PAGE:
Sir Frederick Stewart, the eminent geologist and regius professor of geology and mineralogy at Edinburgh University for more than a quarter of a century, spearheaded the creation of the specialist laboratory whose techniques were seized upon by both Nasa, for the analysis of lunar rock samples, and early pioneers of the North Sea oil industry. His long experience with government proved valuable in knowing how and where to find the funding that led to the tripling in size of Edinburgh's department of geology.

Rocks and minerals fascinated the schoolboy Fred Stewart. He inherited a love of the outdoors and natural history from his father, Frederick, a lecturer in engineering at Aberdeen University, and the young Fred Stewart's early research expeditions took him to igneous rocks on Skye, and closer to home to Belhelvie, eight miles north of his native city. To the end of his days, he never lost his youthful zest for collecting mineral samples and fossil fish.

Educated at Fettes College, Edinburgh, and Robert Gordons College, Aberdeen, he first read zoology for three years at Aberdeen University before taking honours in geology followed by post-graduate research at Emmanuel College, Cambridge. In 1941 he began as a research mineralogist with ICI, concentrating on salt deposits in Yorkshire. With existing supplies in German hands, these potassium salts were strategically vital to the Allied cause. Examination of these 250-million-year-old Permian sediments proved complex, but his outstanding work was recognised by the Geological Society of London, the Yorkshire Geological Society, and the Mineralogical Society of America. The latter was particularly intrigued to discover the similarity of Yorkshire salt deposits to those in Texas and New Mexico. He later had a paper on salt deposits published by the US Geological Survey.

His move two years later in 1943 as a lecturer in geology at Durham University proved doubly rewarding: to deploy his formidable intellect within academia, and to meet his future wife, then assistant lecturer in English at the same university.

It was his elevation to the Edinburgh chair in 1956 which demonstrated to a wider world his flair for administration. Responsible for building up the Grant Institute of Geology, he relished the task, and by the mid-1960s had engaged enough funding to build and equip an experimental petrological unit, a high-temperature and pressure laboratory that was the first of its kind in Europe. Here he developed a facility which proved of enormous benefit to North Sea hydrocarbon exploration and development, and here came Nasa for the analysis of the lunar rocks gathered in the Apollo 11 moon mission.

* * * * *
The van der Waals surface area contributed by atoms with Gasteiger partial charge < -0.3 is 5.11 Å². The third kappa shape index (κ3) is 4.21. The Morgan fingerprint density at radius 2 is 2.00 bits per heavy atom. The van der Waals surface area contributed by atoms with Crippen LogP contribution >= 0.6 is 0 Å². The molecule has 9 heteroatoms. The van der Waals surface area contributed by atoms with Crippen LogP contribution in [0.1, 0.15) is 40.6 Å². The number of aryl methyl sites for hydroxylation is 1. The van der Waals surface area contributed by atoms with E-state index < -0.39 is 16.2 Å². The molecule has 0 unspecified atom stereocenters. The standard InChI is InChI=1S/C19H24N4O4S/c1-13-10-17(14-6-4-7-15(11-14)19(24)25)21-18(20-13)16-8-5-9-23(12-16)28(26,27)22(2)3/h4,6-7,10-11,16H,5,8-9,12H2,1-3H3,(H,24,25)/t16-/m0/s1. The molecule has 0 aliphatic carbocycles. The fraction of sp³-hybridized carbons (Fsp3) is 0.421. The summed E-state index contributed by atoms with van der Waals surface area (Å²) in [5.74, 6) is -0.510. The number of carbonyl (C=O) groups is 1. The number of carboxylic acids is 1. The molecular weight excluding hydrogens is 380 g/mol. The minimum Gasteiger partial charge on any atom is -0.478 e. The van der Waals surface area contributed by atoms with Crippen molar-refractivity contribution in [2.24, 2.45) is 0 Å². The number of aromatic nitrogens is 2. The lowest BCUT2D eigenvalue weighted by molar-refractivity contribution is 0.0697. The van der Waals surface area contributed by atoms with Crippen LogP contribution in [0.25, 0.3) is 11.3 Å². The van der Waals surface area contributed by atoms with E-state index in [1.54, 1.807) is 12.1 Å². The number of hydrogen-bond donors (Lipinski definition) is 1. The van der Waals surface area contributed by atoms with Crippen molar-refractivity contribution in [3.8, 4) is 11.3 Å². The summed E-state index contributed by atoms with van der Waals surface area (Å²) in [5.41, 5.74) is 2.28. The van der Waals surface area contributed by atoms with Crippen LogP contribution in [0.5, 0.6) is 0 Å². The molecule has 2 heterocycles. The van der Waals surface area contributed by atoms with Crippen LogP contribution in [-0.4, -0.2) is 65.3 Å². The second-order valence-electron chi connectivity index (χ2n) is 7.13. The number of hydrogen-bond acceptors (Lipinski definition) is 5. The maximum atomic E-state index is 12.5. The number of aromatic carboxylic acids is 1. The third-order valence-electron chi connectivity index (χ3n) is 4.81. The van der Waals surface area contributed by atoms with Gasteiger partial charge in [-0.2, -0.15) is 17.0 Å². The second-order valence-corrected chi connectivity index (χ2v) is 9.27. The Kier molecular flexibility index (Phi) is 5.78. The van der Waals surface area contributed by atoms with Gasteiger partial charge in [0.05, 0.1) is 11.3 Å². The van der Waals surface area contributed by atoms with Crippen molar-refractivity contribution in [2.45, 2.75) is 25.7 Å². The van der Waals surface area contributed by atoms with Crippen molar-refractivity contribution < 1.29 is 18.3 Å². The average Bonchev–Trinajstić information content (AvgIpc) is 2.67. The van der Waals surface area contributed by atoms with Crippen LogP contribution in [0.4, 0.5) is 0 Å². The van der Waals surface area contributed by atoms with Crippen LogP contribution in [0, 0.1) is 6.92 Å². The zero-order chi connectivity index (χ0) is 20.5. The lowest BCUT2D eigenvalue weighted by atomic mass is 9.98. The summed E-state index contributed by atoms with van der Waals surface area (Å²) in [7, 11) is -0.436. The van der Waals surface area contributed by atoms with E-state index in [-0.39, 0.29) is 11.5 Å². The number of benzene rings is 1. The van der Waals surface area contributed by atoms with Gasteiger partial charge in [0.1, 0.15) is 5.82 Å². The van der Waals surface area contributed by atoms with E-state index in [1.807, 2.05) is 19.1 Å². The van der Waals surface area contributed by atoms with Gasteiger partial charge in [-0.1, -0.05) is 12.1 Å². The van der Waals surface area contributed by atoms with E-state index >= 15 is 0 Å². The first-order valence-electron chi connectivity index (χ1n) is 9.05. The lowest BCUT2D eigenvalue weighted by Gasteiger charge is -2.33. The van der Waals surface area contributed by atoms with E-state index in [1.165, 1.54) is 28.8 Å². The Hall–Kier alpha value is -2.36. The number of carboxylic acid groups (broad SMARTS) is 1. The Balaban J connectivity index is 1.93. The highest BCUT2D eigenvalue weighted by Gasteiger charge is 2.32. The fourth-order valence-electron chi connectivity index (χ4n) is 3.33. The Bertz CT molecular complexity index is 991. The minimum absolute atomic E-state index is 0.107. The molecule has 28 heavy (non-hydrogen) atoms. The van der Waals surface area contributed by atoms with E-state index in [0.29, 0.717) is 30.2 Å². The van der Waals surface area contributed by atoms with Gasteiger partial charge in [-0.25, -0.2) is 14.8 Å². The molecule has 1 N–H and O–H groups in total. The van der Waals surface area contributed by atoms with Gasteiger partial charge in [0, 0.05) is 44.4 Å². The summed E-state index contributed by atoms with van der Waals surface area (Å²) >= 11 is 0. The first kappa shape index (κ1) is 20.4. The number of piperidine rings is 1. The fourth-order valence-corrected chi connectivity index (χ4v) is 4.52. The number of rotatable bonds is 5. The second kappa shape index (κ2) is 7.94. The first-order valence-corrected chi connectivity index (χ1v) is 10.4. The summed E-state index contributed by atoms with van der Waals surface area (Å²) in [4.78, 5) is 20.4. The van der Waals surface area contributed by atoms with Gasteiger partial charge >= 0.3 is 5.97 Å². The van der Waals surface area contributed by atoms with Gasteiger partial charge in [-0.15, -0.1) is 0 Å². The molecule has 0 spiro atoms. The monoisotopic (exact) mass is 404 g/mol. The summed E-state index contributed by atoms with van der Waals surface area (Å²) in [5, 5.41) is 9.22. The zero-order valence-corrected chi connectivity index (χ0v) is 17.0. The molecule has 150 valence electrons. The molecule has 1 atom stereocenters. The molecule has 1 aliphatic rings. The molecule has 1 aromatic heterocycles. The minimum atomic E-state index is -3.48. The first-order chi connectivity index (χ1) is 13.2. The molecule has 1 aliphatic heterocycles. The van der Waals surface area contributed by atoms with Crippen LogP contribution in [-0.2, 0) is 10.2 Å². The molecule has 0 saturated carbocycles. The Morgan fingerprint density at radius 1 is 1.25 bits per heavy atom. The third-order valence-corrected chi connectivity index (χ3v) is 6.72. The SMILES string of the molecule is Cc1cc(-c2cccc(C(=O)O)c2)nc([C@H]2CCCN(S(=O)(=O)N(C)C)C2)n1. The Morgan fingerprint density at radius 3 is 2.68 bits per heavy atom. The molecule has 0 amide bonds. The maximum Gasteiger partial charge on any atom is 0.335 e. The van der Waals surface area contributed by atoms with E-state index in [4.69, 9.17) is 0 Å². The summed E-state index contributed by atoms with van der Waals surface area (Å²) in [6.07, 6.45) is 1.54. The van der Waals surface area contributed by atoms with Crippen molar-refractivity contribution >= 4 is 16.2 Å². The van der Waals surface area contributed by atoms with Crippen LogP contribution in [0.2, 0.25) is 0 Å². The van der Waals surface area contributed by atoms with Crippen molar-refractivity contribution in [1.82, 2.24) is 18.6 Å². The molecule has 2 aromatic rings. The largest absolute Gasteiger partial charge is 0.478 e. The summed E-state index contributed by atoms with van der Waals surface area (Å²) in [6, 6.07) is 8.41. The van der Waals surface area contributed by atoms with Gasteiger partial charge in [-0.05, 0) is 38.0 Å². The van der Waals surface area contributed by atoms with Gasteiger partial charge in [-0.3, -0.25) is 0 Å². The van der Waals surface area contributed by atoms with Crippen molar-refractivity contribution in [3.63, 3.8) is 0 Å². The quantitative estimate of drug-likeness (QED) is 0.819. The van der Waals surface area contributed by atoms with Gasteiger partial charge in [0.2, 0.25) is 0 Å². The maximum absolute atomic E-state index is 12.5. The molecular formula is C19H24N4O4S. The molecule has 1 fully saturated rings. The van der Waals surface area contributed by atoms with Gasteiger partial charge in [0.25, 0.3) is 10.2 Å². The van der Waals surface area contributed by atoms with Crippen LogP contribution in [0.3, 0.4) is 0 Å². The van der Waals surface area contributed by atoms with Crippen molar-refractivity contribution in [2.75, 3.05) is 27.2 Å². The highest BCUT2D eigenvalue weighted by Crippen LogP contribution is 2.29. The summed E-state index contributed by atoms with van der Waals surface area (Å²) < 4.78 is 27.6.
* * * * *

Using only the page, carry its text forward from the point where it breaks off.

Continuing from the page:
In 1965 he succeeded Professor (later Sir) Michael Swann as dean of the faculty of science. Under his direction, there were created science studies, geophysics, microbiology, integrated biology, and engineering science, and the siting of the new Institute of Geological Sciences at Kings Buildings. His innate lobbying skills, coupled to his formidable mastery of debate, were recognised by his appointment in 1967 to the

Council for Scientific Policy and, over the next dozen years, he developed a powerful role as a

scientific statesman. In 1971 Stewart was appointed chairman of the National Environmental Research Council and was involved in the separation from that body of nature conservancy, a difficult job later described by a colleague as emotional.

He was awarded honorary degrees by five universities (Aberdeen, Leicester, Heriot-Watt, Durham, and Glasgow) and knighted in 1974. The same year he became chairman of the Advisory Board of Research Councils. He was now responsible for advising the secretary of state for education and science on science policy, and this he successfully did under four incumbents, one of whom was Margaret Thatcher. His leadership and vision saw appropriate funding delivered to bodies as diverse as the natural history division of the British Museum and the Royal Society.

A sapphire he discovered, at 3in long the largest ever found in Scotland, was later put on display in the National Museum of Scotland. Somewhat put out that this mineral could be thought to be some kind of jewel, a member of his family referred to it as just a hunk of dirty-looking rock.

Sir Frederick stepped down from Edinburgh University in 1982 and, with his wife Mary, retired to the shores of Loch Awe, where he added the River Orchy to the Tweed and the lochs of Caithness and Harris as favourite spots for his beloved fly-fishing. The following year, for half a dozen years, his vigorous talents were put to good use as a council member of the Scottish Marine Biological Association.

He died in his 86th year, and his survived by Mary Florence Elinor nee Rainbow, his wife of 56 years (and in her own right the novelist Mary Stewart).

Sir Frederick Henry Stewart KB FRS FRSE FRSA FGS BSc PhD DSc, professor emeritus, Edinburgh University; born January 16, 1916, died December 9, 2001.

Gordon Casely